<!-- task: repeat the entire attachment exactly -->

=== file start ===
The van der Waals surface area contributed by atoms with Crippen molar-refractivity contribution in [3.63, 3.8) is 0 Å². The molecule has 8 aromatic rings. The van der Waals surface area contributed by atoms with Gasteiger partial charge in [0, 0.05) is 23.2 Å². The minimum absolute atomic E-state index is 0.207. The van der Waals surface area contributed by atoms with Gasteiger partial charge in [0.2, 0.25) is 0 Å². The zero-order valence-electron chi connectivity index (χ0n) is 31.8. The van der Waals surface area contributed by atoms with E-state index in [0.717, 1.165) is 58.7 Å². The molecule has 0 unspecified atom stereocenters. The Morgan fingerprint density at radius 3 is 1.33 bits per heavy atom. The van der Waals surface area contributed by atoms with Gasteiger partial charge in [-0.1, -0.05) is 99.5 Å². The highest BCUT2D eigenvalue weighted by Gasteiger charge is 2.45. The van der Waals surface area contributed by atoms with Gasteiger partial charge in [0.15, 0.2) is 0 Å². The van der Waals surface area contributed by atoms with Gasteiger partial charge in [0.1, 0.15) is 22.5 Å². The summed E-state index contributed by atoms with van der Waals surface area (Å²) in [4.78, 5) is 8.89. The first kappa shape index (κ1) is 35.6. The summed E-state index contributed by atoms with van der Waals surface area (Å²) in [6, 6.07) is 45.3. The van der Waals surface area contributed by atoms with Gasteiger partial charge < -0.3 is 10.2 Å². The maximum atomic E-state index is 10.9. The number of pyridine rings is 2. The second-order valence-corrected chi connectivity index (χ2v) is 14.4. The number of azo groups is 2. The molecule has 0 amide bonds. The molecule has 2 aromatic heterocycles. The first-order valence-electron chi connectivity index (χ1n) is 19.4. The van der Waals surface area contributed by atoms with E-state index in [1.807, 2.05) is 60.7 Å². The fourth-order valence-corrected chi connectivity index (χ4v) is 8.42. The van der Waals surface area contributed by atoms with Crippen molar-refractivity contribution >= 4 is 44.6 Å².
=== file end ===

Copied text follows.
The van der Waals surface area contributed by atoms with Crippen molar-refractivity contribution in [3.63, 3.8) is 0 Å². The molecule has 8 aromatic rings. The van der Waals surface area contributed by atoms with Gasteiger partial charge in [0, 0.05) is 23.2 Å². The minimum absolute atomic E-state index is 0.207. The van der Waals surface area contributed by atoms with Gasteiger partial charge in [0.2, 0.25) is 0 Å². The zero-order valence-electron chi connectivity index (χ0n) is 31.8. The van der Waals surface area contributed by atoms with E-state index in [0.717, 1.165) is 58.7 Å². The molecule has 0 unspecified atom stereocenters. The Morgan fingerprint density at radius 3 is 1.33 bits per heavy atom. The van der Waals surface area contributed by atoms with Gasteiger partial charge in [-0.1, -0.05) is 99.5 Å². The highest BCUT2D eigenvalue weighted by Gasteiger charge is 2.45. The van der Waals surface area contributed by atoms with Gasteiger partial charge in [0.15, 0.2) is 0 Å². The van der Waals surface area contributed by atoms with Gasteiger partial charge in [0.1, 0.15) is 22.5 Å². The summed E-state index contributed by atoms with van der Waals surface area (Å²) in [4.78, 5) is 8.89. The first kappa shape index (κ1) is 35.6. The summed E-state index contributed by atoms with van der Waals surface area (Å²) in [6, 6.07) is 45.3. The van der Waals surface area contributed by atoms with Gasteiger partial charge < -0.3 is 10.2 Å². The maximum atomic E-state index is 10.9. The number of pyridine rings is 2. The second-order valence-corrected chi connectivity index (χ2v) is 14.4. The number of azo groups is 2. The molecule has 0 amide bonds. The molecule has 2 aromatic heterocycles. The first-order valence-electron chi connectivity index (χ1n) is 19.4. The van der Waals surface area contributed by atoms with E-state index in [1.807, 2.05) is 60.7 Å². The fourth-order valence-corrected chi connectivity index (χ4v) is 8.42. The van der Waals surface area contributed by atoms with Crippen molar-refractivity contribution >= 4 is 44.6 Å².